Ivanka TrumpIvanka TrumpFive things to know about the New York AG's pursuit of Trump New York AG: Investigation found evidence suggesting Trump business fraud The Hill's Morning Report - Presented by Altria - Winter is here for Democrats MORE on Tuesday applauded lawmakers for their efforts on a pair of sex trafficking bills that have many internet platforms worried about the erosion of their broad legal protections from content posted by users.
The president’s daughter and senior adviser convened a meeting at the White House for lawmakers, advocates and representatives from the private sector to talk about the legislation aimed at cracking down on online sex trafficking.
“I have discussed these pieces of legislation with almost everyone in this room over the past several months and commend you on getting us where we are today,” Trump said. “On behalf of the president and administration, we want to thank all the members here today for your leadership and commitment to end the shameful and tragic crime of online sex trafficking.”
Last month, the House overwhelmingly passed the Allow States and Victims to Fight Online Sex Trafficking Act (FOSTA). The legislation, which includes language from a similar Senate bill, would make it easier to sue internet platforms for enabling sex trafficking on their sites.
It would carve out an exception to Section 230 of the Communications Decency Act, which protects websites from legal liability for content posted by third parties.
Many internet companies worry that changing the law will upend the legal framework that they see as foundational to the internet.
Last week, a group of internet companies that included Twitter and Yelp urged the Senate to make some last-minute changes to FOSTA before it comes up for a vote.
"Section 230 has not only enabled companies like ours to launch and grow, it has also made it legally feasible for us to contribute to the fight against criminal activity online," the group wrote in a letter. "Any changes to these rules require careful consideration and an assessment of the impact they will have on law enforcement, victims, and our own content moderation and abuse detection activities."
And rights groups like the American Civil Liberties Union and the Electronic Frontier Foundation have also come out against the legislation.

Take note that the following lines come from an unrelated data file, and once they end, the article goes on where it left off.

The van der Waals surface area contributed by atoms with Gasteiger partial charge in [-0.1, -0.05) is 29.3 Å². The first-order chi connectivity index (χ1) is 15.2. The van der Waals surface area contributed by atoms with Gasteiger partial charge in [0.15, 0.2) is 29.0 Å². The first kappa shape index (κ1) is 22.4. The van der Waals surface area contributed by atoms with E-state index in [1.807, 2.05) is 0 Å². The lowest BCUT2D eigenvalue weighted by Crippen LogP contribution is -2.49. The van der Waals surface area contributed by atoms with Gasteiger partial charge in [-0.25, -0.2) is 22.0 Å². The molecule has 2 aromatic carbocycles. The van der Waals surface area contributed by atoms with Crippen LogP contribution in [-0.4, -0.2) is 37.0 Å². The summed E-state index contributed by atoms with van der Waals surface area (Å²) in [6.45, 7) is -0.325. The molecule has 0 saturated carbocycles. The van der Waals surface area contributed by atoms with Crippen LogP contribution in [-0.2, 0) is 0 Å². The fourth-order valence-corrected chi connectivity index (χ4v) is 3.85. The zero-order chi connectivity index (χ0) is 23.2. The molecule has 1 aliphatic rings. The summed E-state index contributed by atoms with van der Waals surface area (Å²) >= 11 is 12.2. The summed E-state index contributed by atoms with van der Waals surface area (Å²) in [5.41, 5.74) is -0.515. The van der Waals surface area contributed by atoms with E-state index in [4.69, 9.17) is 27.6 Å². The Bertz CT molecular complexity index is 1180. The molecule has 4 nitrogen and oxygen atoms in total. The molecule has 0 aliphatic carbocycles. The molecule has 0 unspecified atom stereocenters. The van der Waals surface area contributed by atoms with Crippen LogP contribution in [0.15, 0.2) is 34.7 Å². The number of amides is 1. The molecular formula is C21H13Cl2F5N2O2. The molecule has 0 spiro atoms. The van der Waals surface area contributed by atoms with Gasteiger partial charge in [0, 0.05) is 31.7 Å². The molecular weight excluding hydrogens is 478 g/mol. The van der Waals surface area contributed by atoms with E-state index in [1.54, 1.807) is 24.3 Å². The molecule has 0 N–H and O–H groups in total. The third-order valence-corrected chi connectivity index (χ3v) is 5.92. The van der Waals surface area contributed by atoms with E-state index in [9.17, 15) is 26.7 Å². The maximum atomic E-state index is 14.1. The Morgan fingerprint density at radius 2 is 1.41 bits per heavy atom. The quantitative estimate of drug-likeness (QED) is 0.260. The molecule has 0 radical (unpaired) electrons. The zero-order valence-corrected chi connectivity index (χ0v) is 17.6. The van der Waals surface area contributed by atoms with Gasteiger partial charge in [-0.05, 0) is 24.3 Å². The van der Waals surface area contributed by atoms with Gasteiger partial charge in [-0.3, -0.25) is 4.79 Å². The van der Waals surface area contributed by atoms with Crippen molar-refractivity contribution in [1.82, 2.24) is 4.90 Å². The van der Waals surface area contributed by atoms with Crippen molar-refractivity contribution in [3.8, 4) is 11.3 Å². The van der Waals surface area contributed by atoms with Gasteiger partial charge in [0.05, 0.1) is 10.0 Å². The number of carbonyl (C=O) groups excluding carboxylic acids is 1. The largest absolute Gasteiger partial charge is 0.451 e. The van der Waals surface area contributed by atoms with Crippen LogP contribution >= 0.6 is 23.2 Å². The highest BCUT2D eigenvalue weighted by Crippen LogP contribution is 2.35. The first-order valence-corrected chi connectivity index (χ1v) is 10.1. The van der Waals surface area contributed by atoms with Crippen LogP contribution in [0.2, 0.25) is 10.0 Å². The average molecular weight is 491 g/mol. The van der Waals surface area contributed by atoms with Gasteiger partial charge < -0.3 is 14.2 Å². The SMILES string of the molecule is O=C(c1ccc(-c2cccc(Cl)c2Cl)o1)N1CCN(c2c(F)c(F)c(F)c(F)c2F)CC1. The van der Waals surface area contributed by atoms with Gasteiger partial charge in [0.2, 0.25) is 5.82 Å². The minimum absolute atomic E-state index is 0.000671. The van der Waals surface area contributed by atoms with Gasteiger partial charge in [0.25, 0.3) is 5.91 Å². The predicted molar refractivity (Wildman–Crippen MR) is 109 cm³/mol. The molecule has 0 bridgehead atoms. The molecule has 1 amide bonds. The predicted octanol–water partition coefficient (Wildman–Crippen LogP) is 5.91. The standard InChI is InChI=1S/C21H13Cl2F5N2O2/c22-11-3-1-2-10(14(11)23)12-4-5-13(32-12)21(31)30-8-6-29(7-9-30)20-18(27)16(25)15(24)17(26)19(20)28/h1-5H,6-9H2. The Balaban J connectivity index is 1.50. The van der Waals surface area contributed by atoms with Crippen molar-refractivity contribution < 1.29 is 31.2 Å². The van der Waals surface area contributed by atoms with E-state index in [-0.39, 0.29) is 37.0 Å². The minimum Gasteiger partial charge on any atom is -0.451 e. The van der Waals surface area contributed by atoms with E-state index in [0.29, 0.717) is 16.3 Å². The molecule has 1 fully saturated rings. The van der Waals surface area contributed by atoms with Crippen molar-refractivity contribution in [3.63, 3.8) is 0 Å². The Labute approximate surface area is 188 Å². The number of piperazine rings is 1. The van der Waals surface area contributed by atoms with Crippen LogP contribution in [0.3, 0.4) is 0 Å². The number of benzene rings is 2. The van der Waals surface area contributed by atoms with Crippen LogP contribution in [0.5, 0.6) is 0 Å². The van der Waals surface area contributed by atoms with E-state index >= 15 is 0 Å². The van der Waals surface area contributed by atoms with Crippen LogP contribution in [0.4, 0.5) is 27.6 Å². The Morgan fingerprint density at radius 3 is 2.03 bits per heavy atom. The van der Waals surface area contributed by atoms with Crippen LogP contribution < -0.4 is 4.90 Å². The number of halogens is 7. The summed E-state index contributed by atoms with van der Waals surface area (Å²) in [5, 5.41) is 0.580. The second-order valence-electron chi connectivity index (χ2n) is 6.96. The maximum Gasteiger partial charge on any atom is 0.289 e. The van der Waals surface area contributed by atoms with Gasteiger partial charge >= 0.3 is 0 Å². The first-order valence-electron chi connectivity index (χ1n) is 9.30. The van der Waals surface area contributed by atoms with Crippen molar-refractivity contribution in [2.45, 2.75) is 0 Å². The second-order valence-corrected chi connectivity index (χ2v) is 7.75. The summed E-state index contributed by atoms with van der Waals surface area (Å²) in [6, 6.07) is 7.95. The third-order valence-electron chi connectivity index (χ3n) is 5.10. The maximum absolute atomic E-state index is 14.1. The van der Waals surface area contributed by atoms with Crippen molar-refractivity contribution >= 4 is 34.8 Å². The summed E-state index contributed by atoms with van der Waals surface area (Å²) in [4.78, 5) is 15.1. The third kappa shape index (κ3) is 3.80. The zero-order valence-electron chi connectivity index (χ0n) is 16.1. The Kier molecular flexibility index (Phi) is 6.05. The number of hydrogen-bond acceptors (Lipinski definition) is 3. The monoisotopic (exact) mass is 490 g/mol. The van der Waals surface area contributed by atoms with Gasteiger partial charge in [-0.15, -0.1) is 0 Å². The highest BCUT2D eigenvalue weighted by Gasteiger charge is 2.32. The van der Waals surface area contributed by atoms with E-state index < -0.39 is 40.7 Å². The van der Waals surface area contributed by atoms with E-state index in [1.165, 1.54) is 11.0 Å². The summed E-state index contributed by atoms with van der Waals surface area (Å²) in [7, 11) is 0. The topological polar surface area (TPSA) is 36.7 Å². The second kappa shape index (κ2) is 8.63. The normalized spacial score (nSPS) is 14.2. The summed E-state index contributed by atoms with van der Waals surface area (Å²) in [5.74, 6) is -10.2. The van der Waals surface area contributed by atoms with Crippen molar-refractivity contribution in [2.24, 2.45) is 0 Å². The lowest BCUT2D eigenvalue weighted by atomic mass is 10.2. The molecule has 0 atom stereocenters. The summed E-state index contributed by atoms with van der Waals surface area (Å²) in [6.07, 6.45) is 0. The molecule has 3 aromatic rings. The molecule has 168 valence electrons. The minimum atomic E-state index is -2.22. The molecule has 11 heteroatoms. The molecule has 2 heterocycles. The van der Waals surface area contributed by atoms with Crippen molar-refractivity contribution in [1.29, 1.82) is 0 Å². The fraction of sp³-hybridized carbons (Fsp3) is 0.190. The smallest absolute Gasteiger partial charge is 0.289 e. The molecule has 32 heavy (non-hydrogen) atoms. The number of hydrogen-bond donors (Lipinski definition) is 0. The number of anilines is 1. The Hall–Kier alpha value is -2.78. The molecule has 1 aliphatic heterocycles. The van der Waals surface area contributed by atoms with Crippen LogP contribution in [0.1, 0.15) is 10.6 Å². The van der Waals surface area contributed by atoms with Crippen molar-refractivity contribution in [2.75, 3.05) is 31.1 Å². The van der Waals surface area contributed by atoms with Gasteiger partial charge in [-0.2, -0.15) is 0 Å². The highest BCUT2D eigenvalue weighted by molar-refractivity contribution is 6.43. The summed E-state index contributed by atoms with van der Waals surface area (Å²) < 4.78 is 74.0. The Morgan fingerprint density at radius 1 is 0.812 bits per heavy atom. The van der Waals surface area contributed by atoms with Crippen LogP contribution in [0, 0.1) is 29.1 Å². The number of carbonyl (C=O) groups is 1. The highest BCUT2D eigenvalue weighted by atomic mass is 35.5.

But it appears increasingly likely that the Senate will take up the bill in its current form in the coming days, pushing it closer to becoming law.
Lawmakers at the meeting on Tuesday such as Rep. Ann WagnerAnn Louise WagnerHouse GOP members introduce legislation targeting Russia over Ukraine Consumer bureau chief bashes FTC and pledges focus on tech giants, big firms House Democrats scramble to save housing as Biden eyes cuts MORE (R-Mo.), Sen. Rob PortmanRobert (Rob) Jones PortmanBiden huddles with group of senators on Ukraine-Russia tensions Overnight Defense & National Security — Texas hostage situation rattles nation Senators to meet with Ukraine president to reaffirm US support MORE (R-Ohio) and Sen. Richard Blumenthal (D-Conn.) have all insisted that the legislation is crucial for cracking down on sex trafficking and have largely dismissed concerns from the internet platforms.
Also attending the meeting was Chris Padilla, IBM’s regulatory chief; Internet Association CEO Michael Beckerman; and White House legislative affairs director Marc Short.
“This legislation will be transformative in the fight against trafficking by giving state and local prosecutors the tools they need to hold websites accountable for facilitating prostitution and sex trafficking,” Wagner, who introduced FOSTA, said in a statement Tuesday afternoon. “It is a wake-up call that Congress never intended to create a system that allows businesses to commit crimes online that they could never commit offline.”